Pharmacist who gave out the 'wrong pills' sentenced
AN 'OVERWORKED' pharmacist who gave out the wrong tablets which later killed an elderly woman, has walked free from court today after his jail term was suspended.
Martin White (45) of Belfast Road, Muckamore, Co Antrim, was sentenced at Antrim Crown Court.
He had admitted filling out the wrong prescription for Ethna Walsh on February 6 2014, who later died in hospital.
His four-month jail term was suspended for two years.
It is believed to be the first case of its kind in Northern Ireland.
In the wake of the tragedy the family of 67-year-old grandmother Mrs Walsh called on community pharmacists to learn lessons from her "unnecessary death" and ensure medicines were dispensed properly.
In a statement issued on behalf of Mrs Walsh's husband Joe and their seven daughters, the family said her death "was due to a series of entirely avoidable errors".
However, the family said they welcomed the "resolution of the criminal proceedings arising from the death and acknowledge the admission of culpability and guilt on behalf of Mr White".
The family said they also hoped "through their misfortune and loss, that some good will come of this tragic event", and that community pharmacists follow new recommendations in preventing dispensing errors.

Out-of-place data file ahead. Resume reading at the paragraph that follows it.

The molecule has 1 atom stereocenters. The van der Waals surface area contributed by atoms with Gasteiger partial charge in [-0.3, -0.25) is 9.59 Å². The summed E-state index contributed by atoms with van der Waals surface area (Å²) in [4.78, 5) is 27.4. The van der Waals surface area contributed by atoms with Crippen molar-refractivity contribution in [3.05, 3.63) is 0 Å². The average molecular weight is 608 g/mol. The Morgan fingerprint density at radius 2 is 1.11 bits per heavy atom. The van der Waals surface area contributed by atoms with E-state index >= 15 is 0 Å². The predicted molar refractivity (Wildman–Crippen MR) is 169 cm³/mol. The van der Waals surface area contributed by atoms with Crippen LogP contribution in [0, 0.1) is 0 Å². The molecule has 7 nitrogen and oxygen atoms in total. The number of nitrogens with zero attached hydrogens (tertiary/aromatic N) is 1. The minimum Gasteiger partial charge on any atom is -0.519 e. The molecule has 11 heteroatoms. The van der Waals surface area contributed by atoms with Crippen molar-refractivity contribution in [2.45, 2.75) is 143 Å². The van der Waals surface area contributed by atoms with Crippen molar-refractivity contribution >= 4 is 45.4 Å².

Earlier Judge Gordon Kerr QC acknowledged that the death of Mrs Walsh, a much loved wife, mother and grandmother, had a devastating effect on her family.
The judge said the dispensing of the wrong drug for her COPD lung illness, was due to a combination of factors, including a single momentary lapse in concentration.
Judge Kerr said the damage and injury caused by the pharmacist of 24 years, who earned up to £40,000 but now lives on benefits and never wanting to return to his profession, could not be higher.
However, his degree of culpability, as described in an expert's report, was the result of "poor professional performance, but not professional misconduct".
Judge Kerr added that given White's guilty plea, previous good character, loss of reputation and career and permanent financial loss, he did not feel an immediate custodial sentence was necessary.
Prosecution barrister Michael Chambers told an earlier hearing that Mrs Walsh had gone with her husband Joe to the Clear Pharamacy on Antrim's Station Road.
However, instead of being given the steroid medicine Prednisolone, she was mistakenly given a box of Propranolol.
Mr Chambers said once home Mrs Walsh took some of the tablets, but within moments had difficulty breathing. Although rushed to hospital, she later died.
A tired and fatigued White later claimed that in his "cramped working space ... he must have mistakenly picked up" the tablets which were side by side on the shelf and have similar branding.
Defence QC John Kearney revealed that since the tragedy White has been too frightened, "frozen in fear" to return to work, and was "racked with guilt and destroyed with remorse" and has been receiving psychiatric help.
Mr Kearney said that White had expressly instructed him "to offer his abject apology to each and every member of Mrs Walsh's family... although he accepts it may not be very well received".
Mr Kearney suggested that what had happened occurred because White was "an ordinary man who struggled because he worked too hard" but that it "was a single mistake in 24 years of doing this job day in, day out, week in, week out... dispensing thousands of perscriptions".